Monday, September 5, 2011

Culture of Fear

In my last post I used an anecdotal example from my time spent in the USA to establish the foreground which would eventually become this post. So consider this new entry a Part 2. If you need a link to the Part 1 you can find it here: 


As I eluded to in my previous posting, American culture is dominated by ideas of fear and it is that fear that spawns many of its more ridiculous factions. Doomsday Enthusiasts being the absolutely most moronic of the lot. Do I even have to mention those waiting for the biblical Armageddon or some other end times religious prophecy? Well I think I mentioned that enough in the last bit. If you're oh so concerned that I didn't pound out a 10 page rant about why I didn't elaborate complain in the comments. 

What was I talking about? Oh! Fear. So, fear is a compelling component of human nature. Its influence can be attributed to some of the most compelling and disastrous moments in our short history. Its evolved to be something quite dissimilar from what fear is attributed in the wild, and has lead to an obscene amount of behaviours and belief systems. 

The unknown factor is probably the awe inspiring factor which religious affiliation was born from, a way to explain which we did not have the complexity to understand. However its longevity even in our most enlightened years can be a direct result of the fears the mythology have taken hole on the psyche. But like I said I'm not here to bash religion; this time.

Although religion is a factor of all this, its foothold is the unknown and mankind has made monopoly on considering the unknown. This new wave of survivalism which is springing up across North America is just one example of this. Individuals who believe that some traumatic event at some unknown time and place is going to occur and either put humanity on its knees, or take us out completely. I think the history channel has probably broke the bank on producing television shows which show case fear in such a way that makes mankind want to consider the opinions. 

A common argument to all this nonsense is "Well, given the state of the world... its best to be prepared", and that's a sentiment I can get behind. The problem lies in peoples definition of prepared there are those individuals out there who horde supplies... in some cases enough to feed any random province of Africa, and others who stockpile so much guns and ammunition it would make the head of the NRA blush.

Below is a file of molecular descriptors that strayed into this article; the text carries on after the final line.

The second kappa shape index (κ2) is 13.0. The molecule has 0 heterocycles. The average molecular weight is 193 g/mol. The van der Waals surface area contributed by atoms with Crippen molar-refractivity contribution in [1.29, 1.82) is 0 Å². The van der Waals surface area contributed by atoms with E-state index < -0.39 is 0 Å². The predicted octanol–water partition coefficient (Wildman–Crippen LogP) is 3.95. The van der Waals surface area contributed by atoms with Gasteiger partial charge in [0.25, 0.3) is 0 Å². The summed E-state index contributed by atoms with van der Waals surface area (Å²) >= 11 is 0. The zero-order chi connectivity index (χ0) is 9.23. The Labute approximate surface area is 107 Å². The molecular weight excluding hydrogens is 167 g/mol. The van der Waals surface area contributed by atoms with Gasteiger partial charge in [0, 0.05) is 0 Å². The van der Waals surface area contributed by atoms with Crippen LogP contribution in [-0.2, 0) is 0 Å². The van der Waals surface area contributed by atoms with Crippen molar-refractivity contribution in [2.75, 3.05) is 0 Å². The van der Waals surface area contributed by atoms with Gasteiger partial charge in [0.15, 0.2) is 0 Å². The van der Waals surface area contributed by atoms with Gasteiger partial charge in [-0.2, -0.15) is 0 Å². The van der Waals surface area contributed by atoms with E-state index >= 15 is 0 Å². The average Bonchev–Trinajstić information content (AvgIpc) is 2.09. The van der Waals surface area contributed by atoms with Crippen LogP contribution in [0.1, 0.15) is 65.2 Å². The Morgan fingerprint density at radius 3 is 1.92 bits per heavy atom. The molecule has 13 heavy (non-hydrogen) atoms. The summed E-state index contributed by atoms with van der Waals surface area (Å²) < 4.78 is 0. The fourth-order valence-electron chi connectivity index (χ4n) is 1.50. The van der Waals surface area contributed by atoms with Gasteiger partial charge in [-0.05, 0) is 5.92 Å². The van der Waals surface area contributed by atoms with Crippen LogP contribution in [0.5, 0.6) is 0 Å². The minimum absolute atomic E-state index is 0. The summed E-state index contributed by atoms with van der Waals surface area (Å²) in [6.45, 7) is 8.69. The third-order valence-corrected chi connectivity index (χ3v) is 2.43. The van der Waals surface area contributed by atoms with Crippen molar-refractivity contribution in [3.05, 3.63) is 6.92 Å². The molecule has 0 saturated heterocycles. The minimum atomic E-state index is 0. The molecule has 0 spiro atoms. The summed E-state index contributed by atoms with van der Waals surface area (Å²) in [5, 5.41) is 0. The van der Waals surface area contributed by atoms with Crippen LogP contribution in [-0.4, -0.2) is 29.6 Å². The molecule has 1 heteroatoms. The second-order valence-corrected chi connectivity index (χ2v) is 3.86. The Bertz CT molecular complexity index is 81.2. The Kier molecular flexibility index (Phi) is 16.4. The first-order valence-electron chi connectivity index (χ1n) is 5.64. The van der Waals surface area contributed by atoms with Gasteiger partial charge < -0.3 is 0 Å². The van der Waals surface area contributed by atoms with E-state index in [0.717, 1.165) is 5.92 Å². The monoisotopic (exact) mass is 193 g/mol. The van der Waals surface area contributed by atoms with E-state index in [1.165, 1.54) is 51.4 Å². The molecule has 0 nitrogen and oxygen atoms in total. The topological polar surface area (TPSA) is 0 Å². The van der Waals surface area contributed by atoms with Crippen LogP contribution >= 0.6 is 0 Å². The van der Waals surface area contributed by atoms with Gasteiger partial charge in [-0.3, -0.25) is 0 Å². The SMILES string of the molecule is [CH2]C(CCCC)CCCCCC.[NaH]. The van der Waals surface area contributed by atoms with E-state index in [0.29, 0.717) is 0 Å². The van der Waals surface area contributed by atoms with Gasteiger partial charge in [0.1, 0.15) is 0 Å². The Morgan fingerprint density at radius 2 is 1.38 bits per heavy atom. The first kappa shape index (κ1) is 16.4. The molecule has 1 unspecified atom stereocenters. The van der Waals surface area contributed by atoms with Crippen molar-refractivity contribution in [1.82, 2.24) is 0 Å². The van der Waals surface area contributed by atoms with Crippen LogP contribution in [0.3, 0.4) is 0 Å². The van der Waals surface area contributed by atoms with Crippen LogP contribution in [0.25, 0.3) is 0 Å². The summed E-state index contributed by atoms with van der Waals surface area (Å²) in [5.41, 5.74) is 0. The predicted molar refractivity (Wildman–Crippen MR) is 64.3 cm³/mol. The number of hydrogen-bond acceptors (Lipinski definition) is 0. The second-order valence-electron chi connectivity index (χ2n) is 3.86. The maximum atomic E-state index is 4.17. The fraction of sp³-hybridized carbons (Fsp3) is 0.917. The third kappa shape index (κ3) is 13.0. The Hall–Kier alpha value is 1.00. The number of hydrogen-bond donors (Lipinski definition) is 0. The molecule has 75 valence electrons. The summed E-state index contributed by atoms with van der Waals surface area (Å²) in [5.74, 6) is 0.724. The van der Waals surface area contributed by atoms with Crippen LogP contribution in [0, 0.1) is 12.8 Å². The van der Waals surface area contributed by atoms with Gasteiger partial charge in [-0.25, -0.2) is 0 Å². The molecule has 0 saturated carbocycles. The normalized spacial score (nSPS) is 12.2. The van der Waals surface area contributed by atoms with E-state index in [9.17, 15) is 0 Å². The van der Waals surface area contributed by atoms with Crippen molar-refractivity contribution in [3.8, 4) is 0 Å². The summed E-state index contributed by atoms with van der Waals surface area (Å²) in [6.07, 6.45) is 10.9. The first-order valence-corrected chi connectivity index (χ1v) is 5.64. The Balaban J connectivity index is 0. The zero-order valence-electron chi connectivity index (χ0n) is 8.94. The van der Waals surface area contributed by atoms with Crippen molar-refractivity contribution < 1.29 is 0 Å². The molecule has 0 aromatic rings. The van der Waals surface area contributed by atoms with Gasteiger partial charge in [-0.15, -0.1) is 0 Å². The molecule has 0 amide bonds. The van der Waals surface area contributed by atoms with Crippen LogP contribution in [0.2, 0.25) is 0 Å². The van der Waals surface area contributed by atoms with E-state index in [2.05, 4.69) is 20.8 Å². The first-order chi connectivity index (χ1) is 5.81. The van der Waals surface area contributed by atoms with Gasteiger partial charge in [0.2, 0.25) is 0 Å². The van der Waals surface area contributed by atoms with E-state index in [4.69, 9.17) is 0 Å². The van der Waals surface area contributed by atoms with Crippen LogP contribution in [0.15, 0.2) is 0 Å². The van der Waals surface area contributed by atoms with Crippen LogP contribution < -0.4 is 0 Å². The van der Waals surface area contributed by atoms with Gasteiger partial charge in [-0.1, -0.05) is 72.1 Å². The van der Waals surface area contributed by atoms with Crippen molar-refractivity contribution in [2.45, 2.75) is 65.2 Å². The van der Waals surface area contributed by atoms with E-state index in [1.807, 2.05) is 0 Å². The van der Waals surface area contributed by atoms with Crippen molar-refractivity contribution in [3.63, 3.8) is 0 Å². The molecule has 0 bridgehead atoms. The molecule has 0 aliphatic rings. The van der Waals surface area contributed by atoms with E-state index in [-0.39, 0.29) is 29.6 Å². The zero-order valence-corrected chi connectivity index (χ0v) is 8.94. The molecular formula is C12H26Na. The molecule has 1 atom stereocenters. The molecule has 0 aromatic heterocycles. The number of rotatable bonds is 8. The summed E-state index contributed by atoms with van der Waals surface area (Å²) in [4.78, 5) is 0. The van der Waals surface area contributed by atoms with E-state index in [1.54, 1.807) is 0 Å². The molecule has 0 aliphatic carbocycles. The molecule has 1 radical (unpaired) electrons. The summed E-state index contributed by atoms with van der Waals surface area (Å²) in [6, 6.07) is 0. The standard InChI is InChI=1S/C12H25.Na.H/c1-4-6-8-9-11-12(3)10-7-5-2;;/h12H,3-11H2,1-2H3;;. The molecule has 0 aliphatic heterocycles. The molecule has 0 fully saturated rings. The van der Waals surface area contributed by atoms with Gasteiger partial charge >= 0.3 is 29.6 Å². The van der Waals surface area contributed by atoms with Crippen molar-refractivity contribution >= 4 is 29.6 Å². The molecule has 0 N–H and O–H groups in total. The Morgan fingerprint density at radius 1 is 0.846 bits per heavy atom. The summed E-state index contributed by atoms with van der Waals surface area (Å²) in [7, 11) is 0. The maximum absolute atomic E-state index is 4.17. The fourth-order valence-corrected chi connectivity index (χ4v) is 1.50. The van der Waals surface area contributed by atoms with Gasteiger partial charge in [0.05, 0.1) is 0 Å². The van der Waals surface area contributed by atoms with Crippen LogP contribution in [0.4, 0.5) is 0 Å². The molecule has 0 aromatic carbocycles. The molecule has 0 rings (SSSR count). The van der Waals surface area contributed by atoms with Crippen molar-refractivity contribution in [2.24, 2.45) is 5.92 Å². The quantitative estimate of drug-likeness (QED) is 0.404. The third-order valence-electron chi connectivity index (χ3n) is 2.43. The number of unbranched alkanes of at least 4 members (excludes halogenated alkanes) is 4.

Ultimately to consider something traumatic going to occur is likely, we're just a little rock in space after all. There are lots of sudden dangers which could completely devastate us. We're all going to succumb to the sun ultimately, if we don't find away to get this pretty blue space marble.

To live in constant fear to prepare oneself for some ultimate struggle or death based on mythology or stories no science will stand behind with a straight face is quite laughable. However many would choose to do so, and the way that our society is arranged completely undermines any chance of living fear free. Media loves fear, in fact I'd say fear is a best seller everywhere. I can understand why its so hard for some to not live in fear when it completely envelopes our culture and pretty much every other culture on the planet.

Perhaps the evolution of fear is both a hope and hazard for our species. Something to consider.

2 comments:

nothing profound said...

I think it's a good rule never to succumb to fear except in the face of some immediate danger-someone pointing a gun at you, your house suddenly bursting into flames. And even then, the fear should quickly give way to action and the seeking of some solution. It's senseless and a complete waste of life to prepare for all these possibilities which in fact will probably never happen, or if they do will happen in a way you couldn't possibly predict. Practically all the fears people have are the product of their own lurid imaginations, and should be nipped in the bud as soon as they arise. But to understand this and do this takes awareness of how our minds work, and how we make ourselves afraid.

Andres Berrondo said...

Fear is traditional. We fear the things that can be taken away from us and religion or people in power take advantage of that. I believe without fear there cannot be power or control. The problem is living in hypothetical fear. You're very correct on the hypothetical state of fear we live in.

People of faith and the uneducated do fall victims to fear tactics and it can be seen in the Southern states a lot more. I've traveled through some states and the ignorance is very steadfast and true.

I'd like to believe that fear propaganda doesn't control the majority. I don't know. Maybe I'm just being naive.